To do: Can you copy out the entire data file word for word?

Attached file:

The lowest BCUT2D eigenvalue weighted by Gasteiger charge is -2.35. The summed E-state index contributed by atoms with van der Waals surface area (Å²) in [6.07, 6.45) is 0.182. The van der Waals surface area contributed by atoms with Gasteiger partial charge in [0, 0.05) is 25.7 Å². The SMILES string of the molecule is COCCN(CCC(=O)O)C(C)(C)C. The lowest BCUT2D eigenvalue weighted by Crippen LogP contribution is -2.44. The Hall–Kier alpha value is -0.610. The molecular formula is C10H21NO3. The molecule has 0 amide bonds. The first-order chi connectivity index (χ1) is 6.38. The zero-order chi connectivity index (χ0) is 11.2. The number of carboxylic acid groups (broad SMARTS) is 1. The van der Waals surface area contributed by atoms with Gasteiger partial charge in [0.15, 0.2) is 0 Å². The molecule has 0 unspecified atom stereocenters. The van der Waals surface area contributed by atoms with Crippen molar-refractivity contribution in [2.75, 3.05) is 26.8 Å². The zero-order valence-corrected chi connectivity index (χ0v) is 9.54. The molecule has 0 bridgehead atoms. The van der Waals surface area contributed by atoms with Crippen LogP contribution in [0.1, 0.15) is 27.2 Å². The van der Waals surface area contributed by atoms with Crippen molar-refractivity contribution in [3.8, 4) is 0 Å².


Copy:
The lowest BCUT2D eigenvalue weighted by Gasteiger charge is -2.35. The summed E-state index contributed by atoms with van der Waals surface area (Å²) in [6.07, 6.45) is 0.182. The van der Waals surface area contributed by atoms with Gasteiger partial charge in [0, 0.05) is 25.7 Å². The SMILES string of the molecule is COCCN(CCC(=O)O)C(C)(C)C. The lowest BCUT2D eigenvalue weighted by Crippen LogP contribution is -2.44. The Hall–Kier alpha value is -0.610. The molecular formula is C10H21NO3. The molecule has 0 amide bonds. The first-order chi connectivity index (χ1) is 6.38. The zero-order chi connectivity index (χ0) is 11.2. The number of carboxylic acid groups (broad SMARTS) is 1. The van der Waals surface area contributed by atoms with Gasteiger partial charge in [0.15, 0.2) is 0 Å². The molecule has 0 unspecified atom stereocenters. The van der Waals surface area contributed by atoms with Crippen molar-refractivity contribution in [2.75, 3.05) is 26.8 Å². The zero-order valence-corrected chi connectivity index (χ0v) is 9.54. The molecule has 0 bridgehead atoms. The van der Waals surface area contributed by atoms with Crippen LogP contribution in [0.1, 0.15) is 27.2 Å². The van der Waals surface area contributed by atoms with Crippen molar-refractivity contribution in [3.8, 4) is 0 Å².